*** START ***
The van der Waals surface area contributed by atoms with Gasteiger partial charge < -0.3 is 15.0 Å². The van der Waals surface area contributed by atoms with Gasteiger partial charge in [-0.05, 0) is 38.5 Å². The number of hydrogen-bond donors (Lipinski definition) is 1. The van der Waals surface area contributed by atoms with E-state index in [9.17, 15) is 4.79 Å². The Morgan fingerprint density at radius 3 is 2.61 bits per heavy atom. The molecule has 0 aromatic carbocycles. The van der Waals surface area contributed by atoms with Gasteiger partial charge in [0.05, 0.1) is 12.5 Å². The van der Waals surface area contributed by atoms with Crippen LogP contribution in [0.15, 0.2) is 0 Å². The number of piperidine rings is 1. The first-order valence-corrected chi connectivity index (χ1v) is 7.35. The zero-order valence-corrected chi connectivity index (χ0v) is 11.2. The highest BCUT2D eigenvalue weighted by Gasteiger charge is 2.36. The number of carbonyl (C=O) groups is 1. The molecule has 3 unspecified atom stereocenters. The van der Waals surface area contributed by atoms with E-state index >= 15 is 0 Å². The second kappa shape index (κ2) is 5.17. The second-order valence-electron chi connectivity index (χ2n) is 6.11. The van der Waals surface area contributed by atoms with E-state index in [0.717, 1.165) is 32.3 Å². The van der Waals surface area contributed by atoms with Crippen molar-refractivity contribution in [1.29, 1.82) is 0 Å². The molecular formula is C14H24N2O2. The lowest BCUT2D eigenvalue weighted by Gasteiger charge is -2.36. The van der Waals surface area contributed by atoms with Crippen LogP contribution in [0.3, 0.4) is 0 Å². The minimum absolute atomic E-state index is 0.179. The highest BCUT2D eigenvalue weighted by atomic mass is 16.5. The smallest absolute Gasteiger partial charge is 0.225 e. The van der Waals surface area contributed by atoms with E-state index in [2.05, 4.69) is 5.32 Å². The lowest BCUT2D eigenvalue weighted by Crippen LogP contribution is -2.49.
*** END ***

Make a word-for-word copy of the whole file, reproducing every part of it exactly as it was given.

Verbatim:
The van der Waals surface area contributed by atoms with Gasteiger partial charge < -0.3 is 15.0 Å². The van der Waals surface area contributed by atoms with Gasteiger partial charge in [-0.05, 0) is 38.5 Å². The number of hydrogen-bond donors (Lipinski definition) is 1. The van der Waals surface area contributed by atoms with E-state index in [9.17, 15) is 4.79 Å². The Morgan fingerprint density at radius 3 is 2.61 bits per heavy atom. The molecule has 0 aromatic carbocycles. The van der Waals surface area contributed by atoms with Gasteiger partial charge in [0.05, 0.1) is 12.5 Å². The van der Waals surface area contributed by atoms with Crippen LogP contribution in [0.15, 0.2) is 0 Å². The number of piperidine rings is 1. The first-order valence-corrected chi connectivity index (χ1v) is 7.35. The zero-order valence-corrected chi connectivity index (χ0v) is 11.2. The highest BCUT2D eigenvalue weighted by Gasteiger charge is 2.36. The number of carbonyl (C=O) groups is 1. The molecule has 3 unspecified atom stereocenters. The van der Waals surface area contributed by atoms with E-state index >= 15 is 0 Å². The second kappa shape index (κ2) is 5.17. The second-order valence-electron chi connectivity index (χ2n) is 6.11. The van der Waals surface area contributed by atoms with E-state index in [0.717, 1.165) is 32.3 Å². The van der Waals surface area contributed by atoms with Crippen molar-refractivity contribution in [1.29, 1.82) is 0 Å². The molecular formula is C14H24N2O2. The lowest BCUT2D eigenvalue weighted by Gasteiger charge is -2.36. The van der Waals surface area contributed by atoms with Crippen LogP contribution in [0.3, 0.4) is 0 Å². The minimum absolute atomic E-state index is 0.179. The highest BCUT2D eigenvalue weighted by atomic mass is 16.5. The smallest absolute Gasteiger partial charge is 0.225 e. The van der Waals surface area contributed by atoms with E-state index in [2.05, 4.69) is 5.32 Å². The lowest BCUT2D eigenvalue weighted by Crippen LogP contribution is -2.49.